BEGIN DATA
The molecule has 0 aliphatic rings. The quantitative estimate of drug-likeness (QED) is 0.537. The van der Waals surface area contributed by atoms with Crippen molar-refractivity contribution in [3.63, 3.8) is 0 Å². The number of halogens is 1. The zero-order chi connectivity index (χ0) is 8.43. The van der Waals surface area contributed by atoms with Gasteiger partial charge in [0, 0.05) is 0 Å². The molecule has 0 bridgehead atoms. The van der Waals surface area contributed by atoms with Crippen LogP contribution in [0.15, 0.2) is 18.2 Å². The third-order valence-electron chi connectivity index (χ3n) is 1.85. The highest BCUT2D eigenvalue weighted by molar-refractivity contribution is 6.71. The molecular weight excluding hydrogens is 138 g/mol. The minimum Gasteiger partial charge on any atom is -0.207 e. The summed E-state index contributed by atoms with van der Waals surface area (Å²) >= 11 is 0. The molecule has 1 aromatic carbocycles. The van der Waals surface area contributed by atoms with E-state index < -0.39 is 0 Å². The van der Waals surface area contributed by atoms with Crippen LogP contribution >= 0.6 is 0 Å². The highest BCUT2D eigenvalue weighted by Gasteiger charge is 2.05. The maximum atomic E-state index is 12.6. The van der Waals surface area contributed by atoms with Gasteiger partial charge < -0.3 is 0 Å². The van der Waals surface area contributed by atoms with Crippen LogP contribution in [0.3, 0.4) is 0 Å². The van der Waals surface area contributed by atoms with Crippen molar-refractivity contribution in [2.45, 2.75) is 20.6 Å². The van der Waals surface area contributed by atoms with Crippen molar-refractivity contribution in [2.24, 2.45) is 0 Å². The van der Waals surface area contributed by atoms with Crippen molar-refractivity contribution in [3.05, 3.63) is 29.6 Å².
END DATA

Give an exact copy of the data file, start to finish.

The molecule has 0 aliphatic rings. The quantitative estimate of drug-likeness (QED) is 0.537. The van der Waals surface area contributed by atoms with Crippen molar-refractivity contribution in [3.63, 3.8) is 0 Å². The number of halogens is 1. The zero-order chi connectivity index (χ0) is 8.43. The van der Waals surface area contributed by atoms with Gasteiger partial charge in [0, 0.05) is 0 Å². The molecule has 0 bridgehead atoms. The van der Waals surface area contributed by atoms with Crippen LogP contribution in [0.15, 0.2) is 18.2 Å². The third-order valence-electron chi connectivity index (χ3n) is 1.85. The highest BCUT2D eigenvalue weighted by molar-refractivity contribution is 6.71. The molecular weight excluding hydrogens is 138 g/mol. The minimum Gasteiger partial charge on any atom is -0.207 e. The summed E-state index contributed by atoms with van der Waals surface area (Å²) >= 11 is 0. The molecule has 1 aromatic carbocycles. The van der Waals surface area contributed by atoms with E-state index < -0.39 is 0 Å². The van der Waals surface area contributed by atoms with Crippen LogP contribution >= 0.6 is 0 Å². The highest BCUT2D eigenvalue weighted by Gasteiger charge is 2.05. The maximum atomic E-state index is 12.6. The van der Waals surface area contributed by atoms with Gasteiger partial charge < -0.3 is 0 Å². The van der Waals surface area contributed by atoms with Crippen LogP contribution in [0.3, 0.4) is 0 Å². The van der Waals surface area contributed by atoms with Crippen molar-refractivity contribution in [2.45, 2.75) is 20.6 Å². The van der Waals surface area contributed by atoms with Crippen molar-refractivity contribution in [2.24, 2.45) is 0 Å². The van der Waals surface area contributed by atoms with Crippen molar-refractivity contribution in [3.05, 3.63) is 29.6 Å².